Truthfully, I’ve always dreamed of having a cat. But it was my wife, a dedicated dog person, who insisted we take him in. She surprised me, and I found myself giving in all too eagerly. And after nearly a month, we feel as though he’s always been here. And, judging by how willingly he, a natural predator, exposes his belly around us (as evidenced by Picture #2), I gather that’s mutual. In another week, his vaccination schedule will be complete, and we might start taking him outside in his new Ikea travel bag. But until then, he doesn’t seem to mind being homebound, and we made sure his new home contains all the toys (and cardboard boxes, as evidenced by Picture #1) a developing kitten needs and deserves.
Our relationship has gained a new layer of complexity, now that a new member has entered our family. My wife and I are no longer the centre of attention, we have new responsibilities, and whenever we go out, a new question often finds its way into our minds: “should we get the kitten something?” It’s no longer just the two of us, and that changes things.
In a way, that’s something I can say about Practice Space, as well. The more people discover this newsletter, the more it feels like our conversation is taking on new dimensions, becoming more and more complex as our community grows larger.
Community. From the very beginning, that’s what Practice Space was meant to be. I’ve done my best to end each post with a question, and your thoughtful and enthusiastic replies let me know that you appreciate that aspect. And with more than 100 of us here now (which is just bonkers, and which I’m grateful beyond words for!), I’ve been thinking about taking that concept even further.
Welcome to the very first Practice Space Discussion Thread!
What de heck’s that, you’ll be wanting to know?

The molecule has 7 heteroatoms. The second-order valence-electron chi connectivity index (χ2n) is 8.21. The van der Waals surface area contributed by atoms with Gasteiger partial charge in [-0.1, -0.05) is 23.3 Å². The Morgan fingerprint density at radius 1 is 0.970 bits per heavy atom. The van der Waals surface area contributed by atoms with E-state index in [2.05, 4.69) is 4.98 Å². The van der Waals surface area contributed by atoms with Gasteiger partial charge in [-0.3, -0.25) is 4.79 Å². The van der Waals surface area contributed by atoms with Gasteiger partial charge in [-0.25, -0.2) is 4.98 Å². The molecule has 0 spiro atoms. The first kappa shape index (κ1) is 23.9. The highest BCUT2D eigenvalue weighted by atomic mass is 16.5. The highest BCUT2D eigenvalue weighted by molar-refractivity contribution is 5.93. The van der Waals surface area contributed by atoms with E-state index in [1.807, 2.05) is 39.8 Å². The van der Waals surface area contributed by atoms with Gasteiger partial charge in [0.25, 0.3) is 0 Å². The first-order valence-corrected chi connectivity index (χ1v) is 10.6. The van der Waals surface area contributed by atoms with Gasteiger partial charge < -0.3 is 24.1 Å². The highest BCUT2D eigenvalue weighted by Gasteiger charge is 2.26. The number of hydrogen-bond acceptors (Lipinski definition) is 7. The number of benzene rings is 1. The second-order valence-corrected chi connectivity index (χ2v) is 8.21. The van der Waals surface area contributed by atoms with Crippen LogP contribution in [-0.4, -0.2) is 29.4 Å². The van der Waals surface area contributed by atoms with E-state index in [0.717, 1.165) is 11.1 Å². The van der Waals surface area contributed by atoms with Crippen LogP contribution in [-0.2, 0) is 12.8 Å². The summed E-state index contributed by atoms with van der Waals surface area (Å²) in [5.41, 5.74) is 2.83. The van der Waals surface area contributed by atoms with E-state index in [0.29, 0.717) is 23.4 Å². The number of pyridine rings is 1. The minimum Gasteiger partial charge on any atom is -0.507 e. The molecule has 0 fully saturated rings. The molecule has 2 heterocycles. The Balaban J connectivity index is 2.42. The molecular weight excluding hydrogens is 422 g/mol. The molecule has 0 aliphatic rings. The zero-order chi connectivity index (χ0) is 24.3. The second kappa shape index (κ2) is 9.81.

A discussion thread is a space for you. I will start the conversation, either by asking a question or sharing a story, and you’re encouraged to keep the ball rolling and continue to discuss amongst yourselves. In an internet crowded with useless information and instant gratification, I see these open threads as a safe and dedicated environment where I, the writer, and you, my readers, can hang out and hold discussions that inspire and enrich us all, and where the focus is less on consumption, for once, and more on connection.
I get it might feel a little weird, interacting with strangers in somebody else’s corner of the internet. Except, we do that all the time on social media, no? I believe all great literature is a conversation, so even if one is the best writer in the world, from a technical standpoint, if nobody resonates with their work, if their words reach no other hearts, then an essential part of the experience is missing. The audience is just as important as the book, I say.
So, without further blabbering, here comes today’s question. I’ve told you the story of my cat. What about you? Those of you who have pets, will you share their story with us? How did they come to be yours? Why did you choose them, or did they choose you? Do they eat human food? What’s something about them that nobody would have guessed? I want all the juicy details.
Feel free to engage in the comments section and reply to any pictures shared by other Practitioners! We’re all cool here, I guarantee.
P.S. As this is our first ever discussion thread, it took a bit to set the scene, and I decided to make it into a full issue. Future threads will use Substack’s thread feature, which you can find more about in this post by